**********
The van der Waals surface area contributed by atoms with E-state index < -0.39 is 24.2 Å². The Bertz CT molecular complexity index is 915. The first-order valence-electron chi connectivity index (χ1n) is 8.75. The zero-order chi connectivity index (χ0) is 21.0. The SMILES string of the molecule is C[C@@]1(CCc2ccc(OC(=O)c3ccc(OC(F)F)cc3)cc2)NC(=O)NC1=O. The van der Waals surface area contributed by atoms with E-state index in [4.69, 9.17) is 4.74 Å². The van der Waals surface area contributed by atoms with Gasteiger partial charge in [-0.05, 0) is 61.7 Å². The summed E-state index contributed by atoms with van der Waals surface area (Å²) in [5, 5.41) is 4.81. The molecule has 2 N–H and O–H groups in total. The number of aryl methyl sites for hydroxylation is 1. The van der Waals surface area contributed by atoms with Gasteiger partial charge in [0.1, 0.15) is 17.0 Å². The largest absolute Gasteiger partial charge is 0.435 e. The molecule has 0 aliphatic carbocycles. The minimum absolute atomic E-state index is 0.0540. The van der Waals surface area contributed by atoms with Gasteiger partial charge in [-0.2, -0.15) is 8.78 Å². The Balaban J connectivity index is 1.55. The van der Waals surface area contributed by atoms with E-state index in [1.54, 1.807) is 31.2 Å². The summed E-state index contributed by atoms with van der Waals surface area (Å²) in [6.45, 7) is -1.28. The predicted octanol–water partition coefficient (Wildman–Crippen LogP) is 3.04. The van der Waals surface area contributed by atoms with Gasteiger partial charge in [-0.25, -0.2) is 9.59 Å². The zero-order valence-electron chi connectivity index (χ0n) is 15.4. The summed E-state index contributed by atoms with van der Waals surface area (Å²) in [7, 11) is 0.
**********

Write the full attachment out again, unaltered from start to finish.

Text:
The van der Waals surface area contributed by atoms with E-state index < -0.39 is 24.2 Å². The Bertz CT molecular complexity index is 915. The first-order valence-electron chi connectivity index (χ1n) is 8.75. The zero-order chi connectivity index (χ0) is 21.0. The SMILES string of the molecule is C[C@@]1(CCc2ccc(OC(=O)c3ccc(OC(F)F)cc3)cc2)NC(=O)NC1=O. The van der Waals surface area contributed by atoms with E-state index in [4.69, 9.17) is 4.74 Å². The van der Waals surface area contributed by atoms with Gasteiger partial charge in [-0.05, 0) is 61.7 Å². The summed E-state index contributed by atoms with van der Waals surface area (Å²) in [5, 5.41) is 4.81. The molecule has 2 N–H and O–H groups in total. The number of aryl methyl sites for hydroxylation is 1. The van der Waals surface area contributed by atoms with Gasteiger partial charge in [0.1, 0.15) is 17.0 Å². The largest absolute Gasteiger partial charge is 0.435 e. The molecule has 0 aliphatic carbocycles. The minimum absolute atomic E-state index is 0.0540. The van der Waals surface area contributed by atoms with Gasteiger partial charge in [-0.2, -0.15) is 8.78 Å². The Balaban J connectivity index is 1.55. The van der Waals surface area contributed by atoms with E-state index in [1.54, 1.807) is 31.2 Å². The summed E-state index contributed by atoms with van der Waals surface area (Å²) in [6.45, 7) is -1.28. The predicted octanol–water partition coefficient (Wildman–Crippen LogP) is 3.04. The van der Waals surface area contributed by atoms with Gasteiger partial charge in [-0.25, -0.2) is 9.59 Å². The zero-order valence-electron chi connectivity index (χ0n) is 15.4. The summed E-state index contributed by atoms with van der Waals surface area (Å²) in [7, 11) is 0.